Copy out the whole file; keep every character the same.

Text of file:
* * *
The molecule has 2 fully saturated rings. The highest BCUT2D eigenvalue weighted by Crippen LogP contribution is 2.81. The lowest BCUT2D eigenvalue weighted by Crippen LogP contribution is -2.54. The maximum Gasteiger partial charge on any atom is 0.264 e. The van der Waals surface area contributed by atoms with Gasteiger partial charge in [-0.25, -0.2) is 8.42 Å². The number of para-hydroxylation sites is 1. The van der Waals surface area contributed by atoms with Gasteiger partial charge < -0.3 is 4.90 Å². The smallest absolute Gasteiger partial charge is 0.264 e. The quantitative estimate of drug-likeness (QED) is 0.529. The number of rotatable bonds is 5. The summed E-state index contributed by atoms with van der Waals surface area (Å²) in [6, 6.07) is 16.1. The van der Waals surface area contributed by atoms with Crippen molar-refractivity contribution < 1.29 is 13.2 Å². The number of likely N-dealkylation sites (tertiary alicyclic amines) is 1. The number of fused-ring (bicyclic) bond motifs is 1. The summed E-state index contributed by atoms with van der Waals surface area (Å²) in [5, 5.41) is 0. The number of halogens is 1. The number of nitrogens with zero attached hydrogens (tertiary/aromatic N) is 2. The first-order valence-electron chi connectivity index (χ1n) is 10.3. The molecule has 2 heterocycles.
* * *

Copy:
The molecule has 2 fully saturated rings. The highest BCUT2D eigenvalue weighted by Crippen LogP contribution is 2.81. The lowest BCUT2D eigenvalue weighted by Crippen LogP contribution is -2.54. The maximum Gasteiger partial charge on any atom is 0.264 e. The van der Waals surface area contributed by atoms with Gasteiger partial charge in [-0.25, -0.2) is 8.42 Å². The number of para-hydroxylation sites is 1. The van der Waals surface area contributed by atoms with Gasteiger partial charge < -0.3 is 4.90 Å². The smallest absolute Gasteiger partial charge is 0.264 e. The quantitative estimate of drug-likeness (QED) is 0.529. The number of rotatable bonds is 5. The summed E-state index contributed by atoms with van der Waals surface area (Å²) in [6, 6.07) is 16.1. The van der Waals surface area contributed by atoms with Crippen molar-refractivity contribution < 1.29 is 13.2 Å². The number of likely N-dealkylation sites (tertiary alicyclic amines) is 1. The number of fused-ring (bicyclic) bond motifs is 1. The summed E-state index contributed by atoms with van der Waals surface area (Å²) in [5, 5.41) is 0. The number of halogens is 1. The number of nitrogens with zero attached hydrogens (tertiary/aromatic N) is 2. The first-order valence-electron chi connectivity index (χ1n) is 10.3. The molecule has 2 heterocycles.